The most obvious differences between different animals are differences of size, but for some reason the zoologists have paid singularly little attention to them. But yet it is easy to show that a hare could not be as large as a hippopotamus or a whale as small as a herring. For every type of animal there is a most convenient size, and a large change in size inevitably carries with it a change of form. Continue ...
New Concepts of Matter, Life and Mind
by Ervin Laszlo
In light of the current, revolutionary advances in the natural sciences and in the study of consciousness, the concepts of matter, life, and mind have under-gone major changes. This paper outlines some basic aspects of these changes, taking in turn the emerging concept of matter, of life, and of human mind and consciousness. Continue ...
A Designer Universe?
by Steven Weinberg
I have been asked to comment on whether the universe shows signs of having been designed. I
don't see how it's possible to talk about this without having at least some vague idea of what a designer would be like. Any possible universe could be explained as ... Continue ...
by Robert L. Park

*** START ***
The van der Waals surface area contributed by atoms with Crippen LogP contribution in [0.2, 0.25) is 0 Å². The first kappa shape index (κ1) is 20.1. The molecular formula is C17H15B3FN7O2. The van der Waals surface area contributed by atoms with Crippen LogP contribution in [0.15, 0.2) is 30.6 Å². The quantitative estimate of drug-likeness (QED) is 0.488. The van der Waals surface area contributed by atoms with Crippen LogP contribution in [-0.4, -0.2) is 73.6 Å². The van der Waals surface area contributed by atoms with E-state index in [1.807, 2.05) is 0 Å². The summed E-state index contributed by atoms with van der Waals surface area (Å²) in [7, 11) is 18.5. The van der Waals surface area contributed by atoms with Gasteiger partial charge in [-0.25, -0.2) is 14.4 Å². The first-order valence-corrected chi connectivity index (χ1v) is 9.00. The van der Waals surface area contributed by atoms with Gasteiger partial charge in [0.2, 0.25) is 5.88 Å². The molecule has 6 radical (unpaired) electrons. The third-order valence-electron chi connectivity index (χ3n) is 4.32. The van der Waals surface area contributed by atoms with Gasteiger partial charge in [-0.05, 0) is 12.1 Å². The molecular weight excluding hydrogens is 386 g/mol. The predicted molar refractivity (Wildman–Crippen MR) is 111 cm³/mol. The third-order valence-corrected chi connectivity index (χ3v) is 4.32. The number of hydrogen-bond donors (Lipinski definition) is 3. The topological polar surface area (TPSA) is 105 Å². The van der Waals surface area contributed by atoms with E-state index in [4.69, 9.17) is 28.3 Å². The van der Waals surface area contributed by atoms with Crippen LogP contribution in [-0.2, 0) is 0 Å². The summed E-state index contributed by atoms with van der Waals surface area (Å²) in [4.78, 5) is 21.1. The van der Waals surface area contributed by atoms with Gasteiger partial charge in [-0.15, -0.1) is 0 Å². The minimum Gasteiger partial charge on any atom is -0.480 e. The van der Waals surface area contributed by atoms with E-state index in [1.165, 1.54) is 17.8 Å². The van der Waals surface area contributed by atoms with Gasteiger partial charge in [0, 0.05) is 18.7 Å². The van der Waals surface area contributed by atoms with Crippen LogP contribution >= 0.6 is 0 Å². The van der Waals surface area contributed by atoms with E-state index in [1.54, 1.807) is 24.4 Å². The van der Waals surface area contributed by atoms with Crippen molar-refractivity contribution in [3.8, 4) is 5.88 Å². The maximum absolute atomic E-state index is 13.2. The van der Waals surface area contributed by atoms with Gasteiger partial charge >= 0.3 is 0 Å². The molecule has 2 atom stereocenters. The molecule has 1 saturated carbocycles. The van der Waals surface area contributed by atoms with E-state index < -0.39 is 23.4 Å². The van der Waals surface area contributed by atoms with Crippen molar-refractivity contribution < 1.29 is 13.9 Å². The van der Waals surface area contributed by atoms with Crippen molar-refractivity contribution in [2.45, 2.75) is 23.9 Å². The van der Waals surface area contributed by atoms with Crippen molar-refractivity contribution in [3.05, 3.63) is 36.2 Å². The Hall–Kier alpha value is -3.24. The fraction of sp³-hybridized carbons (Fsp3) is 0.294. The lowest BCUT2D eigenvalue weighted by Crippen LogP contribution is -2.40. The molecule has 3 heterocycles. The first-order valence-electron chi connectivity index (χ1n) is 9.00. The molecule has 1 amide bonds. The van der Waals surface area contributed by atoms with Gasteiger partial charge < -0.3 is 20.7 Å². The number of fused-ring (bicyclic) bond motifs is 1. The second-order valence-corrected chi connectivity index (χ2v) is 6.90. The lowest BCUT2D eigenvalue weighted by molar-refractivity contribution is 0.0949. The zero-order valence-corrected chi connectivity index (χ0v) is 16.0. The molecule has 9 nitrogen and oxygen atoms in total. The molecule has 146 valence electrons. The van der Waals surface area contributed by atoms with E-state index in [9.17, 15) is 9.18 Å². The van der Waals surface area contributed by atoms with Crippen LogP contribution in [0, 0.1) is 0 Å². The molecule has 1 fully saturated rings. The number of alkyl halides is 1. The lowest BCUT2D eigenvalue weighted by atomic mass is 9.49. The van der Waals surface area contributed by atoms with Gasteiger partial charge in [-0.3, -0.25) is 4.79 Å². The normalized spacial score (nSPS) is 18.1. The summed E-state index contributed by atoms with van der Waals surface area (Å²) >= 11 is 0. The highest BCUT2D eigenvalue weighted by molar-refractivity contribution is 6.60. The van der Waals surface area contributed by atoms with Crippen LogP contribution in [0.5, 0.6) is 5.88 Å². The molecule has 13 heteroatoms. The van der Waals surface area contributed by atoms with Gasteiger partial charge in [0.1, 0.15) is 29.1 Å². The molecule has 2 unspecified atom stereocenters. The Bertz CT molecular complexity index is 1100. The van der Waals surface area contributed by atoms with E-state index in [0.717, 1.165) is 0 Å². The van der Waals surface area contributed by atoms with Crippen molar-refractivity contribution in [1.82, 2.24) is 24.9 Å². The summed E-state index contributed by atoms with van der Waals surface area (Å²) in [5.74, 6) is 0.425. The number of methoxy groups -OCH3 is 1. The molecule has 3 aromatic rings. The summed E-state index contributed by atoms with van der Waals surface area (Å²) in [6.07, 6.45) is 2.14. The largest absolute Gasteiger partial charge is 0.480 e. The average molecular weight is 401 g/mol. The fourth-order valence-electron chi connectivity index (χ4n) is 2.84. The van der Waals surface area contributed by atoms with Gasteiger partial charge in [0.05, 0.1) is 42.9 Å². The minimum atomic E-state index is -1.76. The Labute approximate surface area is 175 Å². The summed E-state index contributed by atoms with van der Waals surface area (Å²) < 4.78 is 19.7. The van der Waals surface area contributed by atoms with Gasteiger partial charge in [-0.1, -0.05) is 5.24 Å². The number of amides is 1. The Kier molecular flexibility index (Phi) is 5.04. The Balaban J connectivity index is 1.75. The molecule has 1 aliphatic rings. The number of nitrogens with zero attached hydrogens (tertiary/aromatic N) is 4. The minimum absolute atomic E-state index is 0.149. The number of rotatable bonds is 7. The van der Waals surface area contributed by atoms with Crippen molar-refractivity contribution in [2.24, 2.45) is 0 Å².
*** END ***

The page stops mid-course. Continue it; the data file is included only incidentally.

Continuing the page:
In recent years, an enormous amount of research has been done on the effect of magnetic fields on the human body, driven not by magnetic therapy, but by safety considerations associated with the phenomenal growth in the use of magnetic resonance imaging (MRI) for medical diagnoses and research. Continue ...
Planning for the Future for American Science
by Caroline L. Herzenberg
The investment of time and effort in looking ahead and planning for the future can be a very important one for science and for scientists. Because accomplishing our work takes so long in comparison with that of most other individuals in our society, ... Continue ...
Science and Art
by Leonid Ponomarev
The limitations of science are the most evident in attempts to use scientific methods to unveil the secrets of art. Science 'knows everything' about the grand piano: the number, quality and length of its strings; the species of wood used; the composition of the glue, and the finest details of its design. Nevertheless, it is unable to explain what happens to this polished box when a virtuoso sits down to play. Continue ...
by Alan Lightman
IT IS A SATURDAY IN MARCH. The man wakes up slowly, reaches over and feels the windowpane, and decides it is warm enough to skip his thermal underwear. He yawns and dresses and goes out for his morning jog. When he comes back, he showers, cooks himself a scrambled egg, and settles down on the sofa with The Essays of E. B. White. Continue ...
Science and the Arts
by Tim Love
Newton received a mixed reception from poets. As the scientific revolution that
he spurred took hold, the Romantics protested against its mechanistic
abstractions. The protest was, in hindsight, valid though it wasn't until the
20th century that mainstream scientists realised the truth of the accusations ... Continue ...
'Every creative act involves ... a new innocence of perception, liberated from the cataract of accepted belief.'